Campus groups plan to erect tents, help point student voters to polling stations

A student votes at a polling station at Unit 2.

A student votes at a polling station at Unit 2.

Following a collaborative campaign to register and educate UC Berkeley students to vote in Tuesday’s election, campus organizations are now making a final effort to ensure that students know where to cast their votes.

In order to maximize the number of voters casting their ballots, the ASUC is pairing up with CALPIRG and the Cal Berkeley Democrats to set up tents on Sproul Plaza during the day on Tuesday to guide students and residents to their designated polling stations.

Students and residents who are registered to vote in Berkeley are advised to locate their designated polling stations by checking Vote 411, according to ASUC External Affairs Vice President Shahryar Abbasi.

Polling locations are dotted around the campus area, with many Southside residence halls and Oscar Wilde House, which is part of the Berkeley Student Cooperative, serving as stations.

If students are absentee voters or are registered to vote in cities other than Berkeley on Election Day, they are advised to visit a polling station in Berkeley to fill out a provisional ballot — a ballot cast when the voter’s eligibility is in question — that will be considered once the registered voters have been processed, Abbasi said.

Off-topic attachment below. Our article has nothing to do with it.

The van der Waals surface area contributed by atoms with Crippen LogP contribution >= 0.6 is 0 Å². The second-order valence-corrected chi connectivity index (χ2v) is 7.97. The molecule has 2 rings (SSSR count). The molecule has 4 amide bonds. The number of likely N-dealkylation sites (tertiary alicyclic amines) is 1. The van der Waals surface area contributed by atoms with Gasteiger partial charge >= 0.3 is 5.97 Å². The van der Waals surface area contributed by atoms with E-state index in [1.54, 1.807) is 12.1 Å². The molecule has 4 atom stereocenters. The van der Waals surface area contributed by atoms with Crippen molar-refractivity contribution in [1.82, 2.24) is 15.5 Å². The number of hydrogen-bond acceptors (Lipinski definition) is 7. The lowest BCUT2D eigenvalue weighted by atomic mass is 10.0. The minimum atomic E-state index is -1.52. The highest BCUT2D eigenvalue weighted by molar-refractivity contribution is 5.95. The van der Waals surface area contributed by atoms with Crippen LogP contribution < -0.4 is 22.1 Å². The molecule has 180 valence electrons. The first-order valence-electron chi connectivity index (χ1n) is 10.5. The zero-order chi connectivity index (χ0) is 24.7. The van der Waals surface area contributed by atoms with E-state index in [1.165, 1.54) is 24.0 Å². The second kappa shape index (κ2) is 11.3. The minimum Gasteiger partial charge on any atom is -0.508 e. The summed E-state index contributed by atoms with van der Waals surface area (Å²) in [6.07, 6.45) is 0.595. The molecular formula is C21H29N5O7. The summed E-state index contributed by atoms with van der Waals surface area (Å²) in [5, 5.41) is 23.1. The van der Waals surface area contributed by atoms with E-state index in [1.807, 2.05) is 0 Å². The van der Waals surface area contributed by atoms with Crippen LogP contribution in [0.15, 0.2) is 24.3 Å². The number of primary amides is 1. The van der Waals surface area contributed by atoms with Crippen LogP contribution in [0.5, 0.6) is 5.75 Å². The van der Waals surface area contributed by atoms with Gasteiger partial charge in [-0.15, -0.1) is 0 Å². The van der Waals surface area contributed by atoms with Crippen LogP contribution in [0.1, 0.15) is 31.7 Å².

“Make sure to go to the polls and vote early, know your rights as a voter and be informed about the issues on the ballot before you head to the polls,” Abbasi said.

Not knowing where to vote was an issue for students in the 2010 midterm elections, according to CalDems President Daniel Tuchler.

Students should have some form of federally issued identification with them, whether that is a driver’s license or student identification card, according to Tuchler. Although California does not require identification, having it will speed up the process, he said.

Berkeley College Republicans Executive Director Shawn Lewis advises students to double-check their polling locations, to arrive early and to bring their sample ballots to the voting booth in order to avoid impromptu decisions on complex issues.

“While most voters are well-informed about their presidential candidates by now, many likely have not closely reviewed important statewide ballot propositions,” Lewis said.

Around 8,000 people were registered to vote by a collective effort by the ASUC, CALPIRG and CalDems, and an estimated 10,000 students will be contacted about elections before the polls close, according to Dylan Clark, an intern working on CalPIRG’s New Voters Project.

“Just being reminded to vote by a parent or friend increases voter turnout by 5 percent — that is an extra 1400 students,” Clark said.

Students can watch the voting results together at an event hosted by the ASUC, the Graduate Assembly and the Matsui Center on Upper Sproul Plaza starting at 5 p.m. Tuesday night.